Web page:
What Is a Church Community?

The video player could not be built.

Do you want to chat with a missionary?

We are happy to answer any questions you may have. Start a chat or call us at 1-888-537-6600.

Hi I'm Morgan

I'm a student, violinist, and pianist. I love Arizona sunsets, school, monsoon season, and road trips. And I'm a Mormon.

About Me

I was born in New York, but my family soon moved thereafter to breathtaking Arizona. Infamous for its sky-high temps, I've actually come to relish the feeling of the warm air in my lungs, and the exhilaration of brief summer rains against my skin. I was raised in a house filled with two fabulous parents, two brothers, a fluffy ball of fuzz we call a dog, constant music (more often than not, it was self-engineered music--we've been known to jam on the piano, violin, and simply with our voices in impromptu acapella performances), and three thousand books. Literally. I'll show you our study sometime. This kind of environment fostered in me a fascination with the world and a deep love of learning that has been pivotal to my goals and dreams. I am currently going to college, studying a field which I am falling in love with--public health. Although, throughout my life, I've wanted to become a linguist, a physicist, and everything in between, I'm currently planning on applying to medical school in a few years. My decision to pursue medicine is one in which I have felt the hand of God prompting and leading me; He is a very active part of my life because He cares very much about me. I trust in Him, because I know He has a plan for me, and I know He knows where I need to go and need to become much better than I do. I can do more with His guidance than I ever could with my own sheer force of will.

Why I am a Mormon

I love the gospel, because it brings me so much happiness! At one point in my life, I was deeply unhappy, mostly because I felt that there was so much suffering in the world. I wondered, "How could God exist and love us, if there is so much injustice in the world? How is that possible?" I recognized that I needed an answer, that I had to know if God was truly there. I knew that I could not expect to receive such an answer until I had acted in such a way to demonstrate that I truly desired that answer. So began a period of increased prayer, study in the scriptures, and obedience. I can't remember when the answer came exactly, but marginally, degree by degree, my unease and outrage with life was replaced by peace, and my paralyzing doubt by an assurance. God does live. He is real. He is our Father, and He loves us. This witness grew and grew within me, until it defined who I was. My very core had been transformed by this knowledge. I don't have all the answers. I know that some of the suffering is a reflection of the imperfect nature of the world in which we live. Disease, disparity, accidents, death--we should always strive to minimize them, but they affect many people nonetheless. I know that much of the suffering is caused by other people's poor choices, and God will not interfere with our ability to choose. He respects our ability to choose, since, without that, we would be unable to change and improve. However, this means that all of us, at some point or another, make choices that are inconsiderate or shortsighted. However, I do know that, even though bad things happen, they give us something critical--the opportunity to become better. They give us the opportunity to become more like God. And that is precisely what He desires for us. He wants us to reach our potential, to become all that we can become. And THAT is something beautiful.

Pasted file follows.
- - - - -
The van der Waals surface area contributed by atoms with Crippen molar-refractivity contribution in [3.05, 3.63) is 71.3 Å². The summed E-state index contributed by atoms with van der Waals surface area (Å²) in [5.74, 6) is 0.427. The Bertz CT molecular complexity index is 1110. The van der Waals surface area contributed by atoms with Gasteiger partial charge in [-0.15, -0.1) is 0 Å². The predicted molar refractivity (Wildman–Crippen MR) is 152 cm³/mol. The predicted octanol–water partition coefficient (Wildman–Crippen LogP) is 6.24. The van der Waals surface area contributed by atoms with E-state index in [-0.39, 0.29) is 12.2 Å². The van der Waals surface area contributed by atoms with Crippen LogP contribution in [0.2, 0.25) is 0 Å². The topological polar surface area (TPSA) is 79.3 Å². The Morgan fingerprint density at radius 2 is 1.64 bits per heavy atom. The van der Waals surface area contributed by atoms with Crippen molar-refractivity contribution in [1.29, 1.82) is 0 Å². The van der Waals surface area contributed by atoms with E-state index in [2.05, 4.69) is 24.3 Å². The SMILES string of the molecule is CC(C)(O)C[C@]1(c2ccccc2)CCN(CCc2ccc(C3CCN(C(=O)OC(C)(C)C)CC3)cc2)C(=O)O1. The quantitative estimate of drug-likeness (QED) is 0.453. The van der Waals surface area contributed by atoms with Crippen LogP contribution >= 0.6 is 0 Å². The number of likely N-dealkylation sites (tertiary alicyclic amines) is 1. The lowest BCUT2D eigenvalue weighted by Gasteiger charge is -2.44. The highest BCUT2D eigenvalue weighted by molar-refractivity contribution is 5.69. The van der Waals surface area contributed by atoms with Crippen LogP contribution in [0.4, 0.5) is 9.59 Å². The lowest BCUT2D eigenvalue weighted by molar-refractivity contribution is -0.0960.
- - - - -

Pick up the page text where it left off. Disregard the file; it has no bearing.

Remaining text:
How I live my faith

The most incredible--as well as challenging--experience during my newly-completed freshman year at college was my opportunity to serve my sisters in my congregation, or ward. During this year, I learned intimately about how much God cares that we care for each other. It works like this... In the church, we have this absolutely incredible network of support for our sisters in the congregation. Every woman receives a partner. The two of them are asked to visit and serve specific other sisters in the congregation. In this way, every woman has specific women she serves, and she, in turn, is specifically served by others. Ideally, she has the opportunity to earnestly help others, and she has people watching out for her well-being.This system links the entire congregation together in a web of care. Isn't that incredible? I didn't realize how awesome this system was until I was put in a position to administer it this past year. Then I saw how many of the ladies in my ward would go out of their way--bringing by cupcakes, dropping by a card, getting together for movie nights--to specifically make sure that their sisters knew that they loved and cared for them. It was amazing! The whole point is to ensure that every person knows that they are loved, wanted, and have people supporting them. Individuals hopefully feel that they have people to go to when trouble arises. I am so grateful that Heavenly Father inspired this system. That's how much He cares that much about you, and me, and others. It matters to Him how we, personally, are doing, and if we feel like we are loved. I have also recently received a call to serve a mission in the Dominican Republic for a year and a half. I am choosing to go on a mission because I love Heavenly Father and I know He wants me, at this time, to share the happiness the gospel brings. I'm extremely grateful for this opportunity.